# Standard reduction potential of MnO4-/MnO2 couple

This is the data given:

$$\ce{MnO4- /Mn^{2+}} = 1.5~\mathrm{V}$$

$$\ce{MnO2 /Mn^{2+}}= 1.23~\mathrm{V}$$

I know that : $$\ce{MnO4- +5e- + 8H+ ->Mn^{2+}}$$ $$\ce{MnO2 + 4H+ +2e- -> Mn^{2+}}$$

After that here's what's done which I absolutely don't get. After using $$\Delta G^\circ = -nFE^\circ$$, won't we have to multiply these energy values by the coefficients of the balanced equations before we can get $$E_{\mathrm{cell}}$$?

In particular, shouldn't the $$\Delta G^\circ$$ of the first equation be multiplied by two and that of the second by three?

The important thing to note with electrochemistry questions like these is that, if you add two equations together to get a third, their $\Delta G^\circ$ can be added, but their $E^\circ$ cannot.

Your half-equations are incomplete, which might not be the worst thing, but it certainly doesn't help your case. Using $\Delta G^\circ = -nFE^\circ$, we have the two equations

\begin{align} \ce{MnO4- + 8H+ + 5e-} &\ce{-> Mn^2+ + 4H2O} & \Delta G_1^\circ &= -728.46~\mathrm{kJ~mol^{-1}} \tag{1} \\ \ce{MnO2 + 4H+ + 2e-} &\ce{-> Mn^2+ + 2H2O} & \Delta G_2^\circ &= -237.35~\mathrm{kJ~mol^{-1}} \tag{2} \end{align}

The trick is to find the appropriate combination of equations $(1)$ and $(2)$ that give the equation $(3)$, which you are interested in:

$$\ce{MnO4- + 4H+ + 3e- -> MnO2 + 2H2O} \qquad \qquad \Delta G_3^\circ = \,\,? \qquad \qquad \tag{3}$$

If you just look at the manganese-containing species, it's actually not too hard to see that $(1) - (2) = (3)$. That's why I said it's probably not the worst thing that you omitted $\ce{H2O}$ in your half-equations - since it doesn't really make a difference in terms of finding the answer - but it's just not good practice to write something that's incorrect. Anyway, that means that:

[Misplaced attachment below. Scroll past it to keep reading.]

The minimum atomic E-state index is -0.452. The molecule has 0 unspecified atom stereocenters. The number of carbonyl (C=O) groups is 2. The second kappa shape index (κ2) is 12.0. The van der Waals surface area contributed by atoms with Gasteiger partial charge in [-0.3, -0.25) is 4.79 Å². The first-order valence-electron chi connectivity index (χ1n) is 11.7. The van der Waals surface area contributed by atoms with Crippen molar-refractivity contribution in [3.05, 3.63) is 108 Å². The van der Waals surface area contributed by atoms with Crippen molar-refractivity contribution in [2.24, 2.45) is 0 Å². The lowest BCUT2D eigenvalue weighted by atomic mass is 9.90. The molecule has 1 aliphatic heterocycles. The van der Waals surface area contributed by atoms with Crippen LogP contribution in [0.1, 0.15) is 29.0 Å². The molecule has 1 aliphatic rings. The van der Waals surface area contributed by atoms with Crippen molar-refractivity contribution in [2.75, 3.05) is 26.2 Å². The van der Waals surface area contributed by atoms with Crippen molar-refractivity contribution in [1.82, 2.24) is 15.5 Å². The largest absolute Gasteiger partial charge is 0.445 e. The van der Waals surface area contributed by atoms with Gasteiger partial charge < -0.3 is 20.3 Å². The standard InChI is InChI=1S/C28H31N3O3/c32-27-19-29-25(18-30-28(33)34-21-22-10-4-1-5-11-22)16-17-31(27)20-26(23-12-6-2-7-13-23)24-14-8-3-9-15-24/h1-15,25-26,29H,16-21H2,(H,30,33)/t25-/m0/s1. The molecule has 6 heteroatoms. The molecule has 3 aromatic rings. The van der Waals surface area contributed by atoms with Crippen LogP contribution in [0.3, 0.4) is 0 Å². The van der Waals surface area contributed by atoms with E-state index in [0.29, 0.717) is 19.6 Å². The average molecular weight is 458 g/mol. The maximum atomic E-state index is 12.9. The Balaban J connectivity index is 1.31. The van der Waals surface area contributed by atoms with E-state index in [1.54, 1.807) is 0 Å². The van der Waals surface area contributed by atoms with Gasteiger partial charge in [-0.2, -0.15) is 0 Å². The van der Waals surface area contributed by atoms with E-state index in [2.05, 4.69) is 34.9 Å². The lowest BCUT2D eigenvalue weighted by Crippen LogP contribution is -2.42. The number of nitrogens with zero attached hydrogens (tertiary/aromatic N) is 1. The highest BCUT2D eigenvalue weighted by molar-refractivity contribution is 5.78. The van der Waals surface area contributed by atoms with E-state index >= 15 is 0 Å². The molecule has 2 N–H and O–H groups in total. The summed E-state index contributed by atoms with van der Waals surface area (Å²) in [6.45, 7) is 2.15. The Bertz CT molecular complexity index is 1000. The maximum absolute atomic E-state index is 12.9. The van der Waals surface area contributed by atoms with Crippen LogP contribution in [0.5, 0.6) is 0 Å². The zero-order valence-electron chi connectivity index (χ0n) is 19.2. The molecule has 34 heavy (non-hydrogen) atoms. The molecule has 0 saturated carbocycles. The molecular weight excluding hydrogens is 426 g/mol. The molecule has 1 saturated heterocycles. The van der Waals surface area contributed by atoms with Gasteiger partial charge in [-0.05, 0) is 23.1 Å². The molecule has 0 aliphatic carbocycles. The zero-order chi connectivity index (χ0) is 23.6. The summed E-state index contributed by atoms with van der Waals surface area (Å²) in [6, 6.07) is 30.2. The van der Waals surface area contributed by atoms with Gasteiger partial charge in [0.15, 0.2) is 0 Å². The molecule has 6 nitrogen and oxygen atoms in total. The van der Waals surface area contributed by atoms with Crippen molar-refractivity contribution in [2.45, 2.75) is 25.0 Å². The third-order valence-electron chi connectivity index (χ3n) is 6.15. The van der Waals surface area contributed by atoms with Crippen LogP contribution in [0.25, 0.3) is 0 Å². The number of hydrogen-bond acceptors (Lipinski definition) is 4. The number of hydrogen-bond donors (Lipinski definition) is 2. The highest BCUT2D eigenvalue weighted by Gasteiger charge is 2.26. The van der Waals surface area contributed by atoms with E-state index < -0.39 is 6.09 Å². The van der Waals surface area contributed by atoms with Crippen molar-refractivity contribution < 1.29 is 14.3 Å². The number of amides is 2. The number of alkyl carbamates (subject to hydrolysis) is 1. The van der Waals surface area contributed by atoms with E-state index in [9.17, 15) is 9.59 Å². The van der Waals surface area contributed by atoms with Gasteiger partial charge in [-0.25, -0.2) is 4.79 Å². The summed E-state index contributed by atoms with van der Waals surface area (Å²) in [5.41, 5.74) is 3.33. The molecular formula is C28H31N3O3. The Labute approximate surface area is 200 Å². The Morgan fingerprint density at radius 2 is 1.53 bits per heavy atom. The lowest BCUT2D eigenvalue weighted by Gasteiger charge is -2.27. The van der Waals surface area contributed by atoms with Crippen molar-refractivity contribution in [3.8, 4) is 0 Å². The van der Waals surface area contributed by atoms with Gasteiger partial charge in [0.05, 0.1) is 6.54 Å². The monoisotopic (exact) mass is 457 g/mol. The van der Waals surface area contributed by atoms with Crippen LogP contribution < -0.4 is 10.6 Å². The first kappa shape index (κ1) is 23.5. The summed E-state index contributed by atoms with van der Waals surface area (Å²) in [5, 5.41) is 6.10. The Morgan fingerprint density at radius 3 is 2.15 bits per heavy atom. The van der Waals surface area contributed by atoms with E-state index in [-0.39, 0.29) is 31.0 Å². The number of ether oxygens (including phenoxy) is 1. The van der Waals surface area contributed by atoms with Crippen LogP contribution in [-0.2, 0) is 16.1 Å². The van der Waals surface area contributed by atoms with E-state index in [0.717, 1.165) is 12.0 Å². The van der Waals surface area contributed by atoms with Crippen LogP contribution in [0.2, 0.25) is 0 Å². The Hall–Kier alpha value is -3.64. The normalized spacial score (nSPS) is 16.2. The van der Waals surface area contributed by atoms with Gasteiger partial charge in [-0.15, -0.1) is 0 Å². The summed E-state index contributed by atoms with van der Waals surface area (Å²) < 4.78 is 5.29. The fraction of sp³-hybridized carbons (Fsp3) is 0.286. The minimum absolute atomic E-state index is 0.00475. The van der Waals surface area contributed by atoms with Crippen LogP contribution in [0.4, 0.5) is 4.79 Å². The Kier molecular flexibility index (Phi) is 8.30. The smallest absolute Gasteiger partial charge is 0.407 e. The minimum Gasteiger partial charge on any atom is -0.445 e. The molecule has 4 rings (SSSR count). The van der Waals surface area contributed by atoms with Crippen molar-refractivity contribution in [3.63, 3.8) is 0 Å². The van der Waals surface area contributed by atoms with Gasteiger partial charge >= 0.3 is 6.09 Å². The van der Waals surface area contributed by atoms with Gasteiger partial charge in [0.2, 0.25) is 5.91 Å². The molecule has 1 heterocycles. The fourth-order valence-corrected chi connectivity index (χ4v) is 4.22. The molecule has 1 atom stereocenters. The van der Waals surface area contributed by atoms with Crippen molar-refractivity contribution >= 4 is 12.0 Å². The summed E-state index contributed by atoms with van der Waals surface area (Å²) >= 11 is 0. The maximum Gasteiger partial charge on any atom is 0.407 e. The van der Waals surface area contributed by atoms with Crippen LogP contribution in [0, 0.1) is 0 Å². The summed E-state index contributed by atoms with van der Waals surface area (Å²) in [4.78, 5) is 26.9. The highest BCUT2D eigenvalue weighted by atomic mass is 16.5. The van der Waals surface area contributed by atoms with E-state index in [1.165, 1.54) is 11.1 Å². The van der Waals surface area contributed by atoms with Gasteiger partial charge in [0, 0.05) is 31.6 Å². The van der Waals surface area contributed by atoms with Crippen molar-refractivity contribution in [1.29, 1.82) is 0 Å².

\begin{align} \Delta G_3^\circ &= \Delta G_1^\circ - \Delta G_2^\circ \\ &= -728.46~\mathrm{kJ~mol^{-1}} + 237.35~\mathrm{kJ~mol^{-1}} \\ &= 491.11~\mathrm{kJ~mol^{-1}} \\ E_3^\circ &= \frac{-\Delta G_3^\circ}{3F} \\ &= +1.697~\mathrm{V} \end{align}

If you obtain a slightly different answer, it may be due to rounding inconsistencies, or perhaps because I used more accurate values for $F$ and the initially given reduction potentials. In any case, you should get an answer around $+1.70~\mathrm{V}$.

• Well I still have a question - The balanced cell reaction would $2$ times $(1) -$ $5$ times of $(2)$ and thus in total 10 $e^{-1}$ are used, So shouldn't we multiply the gibb's energy by them and after subtracting divide by 10? Why would that be wrong? – user127 Dec 16 '15 at 7:31
• Can you calculate what the resultant chemical equation is if you take $2\times (1) - 5 \times (2)$? Is that what you are trying to find $\Delta G^\circ$ for? – orthocresol Dec 16 '15 at 8:00